By Alexis Lamb • March 06, 2017•Writers in Residence, Careers, Other Career Issues, Issues, Mentoring and Networking, Other Issues, Features, Guest Bloggers and Profiles of Women in the Law
One of the most versatile attorney skill sets is that of estate planning. Estate planning attorneys often have a CPA or a Tax LLM – skills easily transferable to any career field that draws upon their background in financial planning, such as wealth management or as a chief of staff/personal assistant for UHNW individuals/households.
Laura Cowan, Founder of The Law Office of Laura E. Cowan, PLLC, is taking an innovative and client-centric approach to estate planning law. She also worked as a CPA for several years prior to law school at Goldman Sachs and Ernst & Young.
Let’s see what Laura has to say about hanging her own shingle, the future of estate planning and the legal practice, and how to best prepare yourself for the challenges of an entrepreneurial transition.
You’re not the first attorney to start an estate planning practice. How is your model unique?
I dispensed with billing by the hour. All my fees are fixed, with the rate pre-selected by the client, so they know exactly how much they are investing in their plan.
I wanted to step away from the old estate planning model where lawyers would bill clients in six-minute increments for time spent preparing complex documents (which would, inevitably, result in more time billed explaining such documents to the client).
I also offer workshops and webinars so clients can learn the nuts and bolts of estate planning in a forum that isn’t bogged down in legalese.
What is the future of estate planning law, and the legal profession in general?
Generally, flat fees are going to be much more common going forward. People simply do not want to be billed in six-minute increments, getting a random bill in the mail for a 10-minute phone call.
As for estate planning, I think people will seek out estate planning lawyers who have client systems in place that go beyond one-off, documents-only transactions.
Online DIY services may seem less expensive, but the reality is that very rarely will these documents work for you and your family when you need them to. This means paying a lawyer hefty fees to fix your documents during an already difficult time.
I also predict a greater emphasis on planning for non-financial assets, like your values and what you would want your children to know if you weren’t there to tell them. Holistic legacy planning that addresses family wealth, not just financial wealth, will continue to increase in importance going forward for many clients.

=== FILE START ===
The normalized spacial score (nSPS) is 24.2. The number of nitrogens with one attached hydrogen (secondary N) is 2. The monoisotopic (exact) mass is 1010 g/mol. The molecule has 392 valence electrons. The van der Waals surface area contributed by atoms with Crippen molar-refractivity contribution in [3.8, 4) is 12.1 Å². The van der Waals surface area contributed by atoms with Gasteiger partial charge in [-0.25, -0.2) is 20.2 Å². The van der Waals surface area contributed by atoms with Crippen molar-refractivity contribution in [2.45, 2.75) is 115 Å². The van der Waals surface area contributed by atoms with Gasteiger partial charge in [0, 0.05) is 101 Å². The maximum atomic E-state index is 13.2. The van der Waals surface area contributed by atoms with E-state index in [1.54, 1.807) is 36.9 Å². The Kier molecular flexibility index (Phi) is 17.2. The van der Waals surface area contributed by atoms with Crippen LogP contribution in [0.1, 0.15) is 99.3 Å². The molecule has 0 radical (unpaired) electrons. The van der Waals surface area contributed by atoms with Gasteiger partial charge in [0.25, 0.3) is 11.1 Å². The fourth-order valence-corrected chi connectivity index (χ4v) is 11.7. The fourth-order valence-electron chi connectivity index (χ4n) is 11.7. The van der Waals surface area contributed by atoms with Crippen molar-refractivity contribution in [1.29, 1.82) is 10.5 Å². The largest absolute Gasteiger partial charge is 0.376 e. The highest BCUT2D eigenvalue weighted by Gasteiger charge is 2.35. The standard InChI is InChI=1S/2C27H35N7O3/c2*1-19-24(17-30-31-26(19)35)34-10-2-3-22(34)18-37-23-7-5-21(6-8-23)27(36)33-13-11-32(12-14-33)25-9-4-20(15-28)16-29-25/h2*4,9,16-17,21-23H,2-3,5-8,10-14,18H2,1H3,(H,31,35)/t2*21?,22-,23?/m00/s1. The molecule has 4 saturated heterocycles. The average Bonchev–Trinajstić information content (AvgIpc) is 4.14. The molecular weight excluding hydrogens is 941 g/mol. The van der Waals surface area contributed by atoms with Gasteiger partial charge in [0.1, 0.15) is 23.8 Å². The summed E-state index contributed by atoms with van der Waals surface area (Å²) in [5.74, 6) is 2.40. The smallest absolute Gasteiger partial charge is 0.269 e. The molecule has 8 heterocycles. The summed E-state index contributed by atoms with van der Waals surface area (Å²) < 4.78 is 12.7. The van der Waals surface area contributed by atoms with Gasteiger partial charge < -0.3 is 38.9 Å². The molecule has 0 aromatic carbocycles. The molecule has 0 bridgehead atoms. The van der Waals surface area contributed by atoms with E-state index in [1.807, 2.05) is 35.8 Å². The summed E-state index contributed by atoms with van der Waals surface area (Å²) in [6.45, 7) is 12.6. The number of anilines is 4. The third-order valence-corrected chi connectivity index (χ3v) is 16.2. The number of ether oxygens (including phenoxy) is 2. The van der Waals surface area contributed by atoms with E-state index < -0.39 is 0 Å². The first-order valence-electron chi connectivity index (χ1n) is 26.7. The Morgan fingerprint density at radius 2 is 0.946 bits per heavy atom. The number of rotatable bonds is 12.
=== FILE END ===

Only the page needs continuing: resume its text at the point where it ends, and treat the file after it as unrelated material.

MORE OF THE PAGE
What is your ethos as an estate planning lawyer?
Estate planning is about so much more than just creating documents. It’s about being a trusted advisor and counselor to my clients: not just when creating the actual plan, but for a lifetime.
Why did you hang your own shingle instead of link up with an established practice?
Hanging my own shingle has allowed me to do all the things I was unable to do at a big firm operating under a more traditional estate planning model, including flexible fee structures and user-friendly estate planning documents.
I was dissatisfied practicing law under the traditional estate planning model that focused more on churning out documents at the expense of building a relationship with the people you serve. As an estate planning attorney, my clients are people – a fact that sometimes gets lost in a traditional model.
I see you have a CPA! How can a CPA help lawyers branch out?
It’s not just a CPA. Having a law degree means you’ve been trained to think critically: a skill that is valuable in any profession. Many lawyers had careers before transitioning to the law, which is great because they are bringing diverse skill sets to the table.
What are some steps I should take before I hang my own shingle?
1. Understand your personal finances! Be clear about what you need to survive, financially, as a solo practitioner and where your likely revenue streams are.
2. Nurture relationships with other solo practitioners to get a sense of what to do (and what not to do) when starting out.
3. Spend time developing your business model.
4. Invest in a training and mentorship program. I invested in coaching under the New Law Business Model and became certified as a Personal Family Lawyer®. This program taught me how to serve clients in a better way, and how to create a practice that resonates with my personal and professional values.
You finished the New York Marathon in 2008! Tell us about that!
Finishing the 2008 New York Marathon remains one of my proudest accomplishments! I was never a competitive runner in school, but I enjoyed jogging in Central Park. When I embarked on my marathon journey, my first race was a 3-miler and I was so proud when I finished. I gradually worked my way up to 26.2 and when race day came, I was fully prepared. I finished in four and a half hours.
It sounds cheesy, but you can do so much more than you think you are capable of – and what you may actually be capable of – when you start a project!
You also lived abroad!
I spent several months living in Milan a few years ago. I used Milan as a springboard to travel all over Europe. Asia is next on my list. Closer to home, I love attending the New York City Ballet as much as I can, and I always have at least one book that I’m working on at any given time. Right now it’s Anna Karenina.
Do you have any parting words of advice for lawyers seeking an alternative legal path?
Change is scary, but it’s the only way you grow personally and professionally. Don’t be afraid to seek help via your coach, your mentor, or by just tapping into your existing relationships.
You are capable of so much more than you think!